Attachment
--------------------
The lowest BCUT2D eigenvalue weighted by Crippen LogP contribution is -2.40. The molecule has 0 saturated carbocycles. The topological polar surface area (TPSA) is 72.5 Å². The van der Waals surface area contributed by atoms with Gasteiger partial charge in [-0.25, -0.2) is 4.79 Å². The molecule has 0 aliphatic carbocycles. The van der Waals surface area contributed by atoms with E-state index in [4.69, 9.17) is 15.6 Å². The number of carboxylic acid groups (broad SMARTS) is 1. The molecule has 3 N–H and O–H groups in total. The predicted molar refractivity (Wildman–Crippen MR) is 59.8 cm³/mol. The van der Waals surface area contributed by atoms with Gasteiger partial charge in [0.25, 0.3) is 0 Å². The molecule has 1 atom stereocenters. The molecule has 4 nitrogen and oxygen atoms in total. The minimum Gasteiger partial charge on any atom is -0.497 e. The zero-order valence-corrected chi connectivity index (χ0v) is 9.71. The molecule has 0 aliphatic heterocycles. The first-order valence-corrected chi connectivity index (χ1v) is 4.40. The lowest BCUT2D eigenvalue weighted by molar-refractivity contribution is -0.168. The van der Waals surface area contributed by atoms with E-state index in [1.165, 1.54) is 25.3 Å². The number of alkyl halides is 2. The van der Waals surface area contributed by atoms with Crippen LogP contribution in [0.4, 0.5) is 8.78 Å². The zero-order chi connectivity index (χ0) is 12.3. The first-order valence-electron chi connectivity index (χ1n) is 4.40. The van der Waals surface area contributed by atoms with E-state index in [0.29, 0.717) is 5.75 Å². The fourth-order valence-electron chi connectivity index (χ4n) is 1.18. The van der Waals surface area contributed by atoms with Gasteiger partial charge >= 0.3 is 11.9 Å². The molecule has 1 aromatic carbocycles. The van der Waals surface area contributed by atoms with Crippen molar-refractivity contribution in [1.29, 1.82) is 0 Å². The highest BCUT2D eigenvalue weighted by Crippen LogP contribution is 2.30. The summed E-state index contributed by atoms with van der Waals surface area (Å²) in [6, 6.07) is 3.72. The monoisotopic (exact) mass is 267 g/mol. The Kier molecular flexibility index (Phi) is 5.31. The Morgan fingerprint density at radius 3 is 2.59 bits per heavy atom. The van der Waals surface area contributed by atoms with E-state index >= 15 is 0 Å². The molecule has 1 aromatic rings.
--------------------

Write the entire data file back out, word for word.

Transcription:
The lowest BCUT2D eigenvalue weighted by Crippen LogP contribution is -2.40. The molecule has 0 saturated carbocycles. The topological polar surface area (TPSA) is 72.5 Å². The van der Waals surface area contributed by atoms with Gasteiger partial charge in [-0.25, -0.2) is 4.79 Å². The molecule has 0 aliphatic carbocycles. The van der Waals surface area contributed by atoms with E-state index in [4.69, 9.17) is 15.6 Å². The number of carboxylic acid groups (broad SMARTS) is 1. The molecule has 3 N–H and O–H groups in total. The predicted molar refractivity (Wildman–Crippen MR) is 59.8 cm³/mol. The van der Waals surface area contributed by atoms with Gasteiger partial charge in [0.25, 0.3) is 0 Å². The molecule has 1 atom stereocenters. The molecule has 4 nitrogen and oxygen atoms in total. The minimum Gasteiger partial charge on any atom is -0.497 e. The zero-order valence-corrected chi connectivity index (χ0v) is 9.71. The molecule has 0 aliphatic heterocycles. The first-order valence-corrected chi connectivity index (χ1v) is 4.40. The lowest BCUT2D eigenvalue weighted by molar-refractivity contribution is -0.168. The van der Waals surface area contributed by atoms with E-state index in [1.165, 1.54) is 25.3 Å². The number of alkyl halides is 2. The van der Waals surface area contributed by atoms with Crippen LogP contribution in [0.4, 0.5) is 8.78 Å². The zero-order chi connectivity index (χ0) is 12.3. The first-order valence-electron chi connectivity index (χ1n) is 4.40. The van der Waals surface area contributed by atoms with E-state index in [0.29, 0.717) is 5.75 Å². The fourth-order valence-electron chi connectivity index (χ4n) is 1.18. The van der Waals surface area contributed by atoms with Gasteiger partial charge >= 0.3 is 11.9 Å². The molecule has 1 aromatic carbocycles. The van der Waals surface area contributed by atoms with Crippen molar-refractivity contribution in [1.29, 1.82) is 0 Å². The highest BCUT2D eigenvalue weighted by Crippen LogP contribution is 2.30. The summed E-state index contributed by atoms with van der Waals surface area (Å²) in [6, 6.07) is 3.72. The monoisotopic (exact) mass is 267 g/mol. The Kier molecular flexibility index (Phi) is 5.31. The Morgan fingerprint density at radius 3 is 2.59 bits per heavy atom. The van der Waals surface area contributed by atoms with E-state index >= 15 is 0 Å². The molecule has 1 aromatic rings.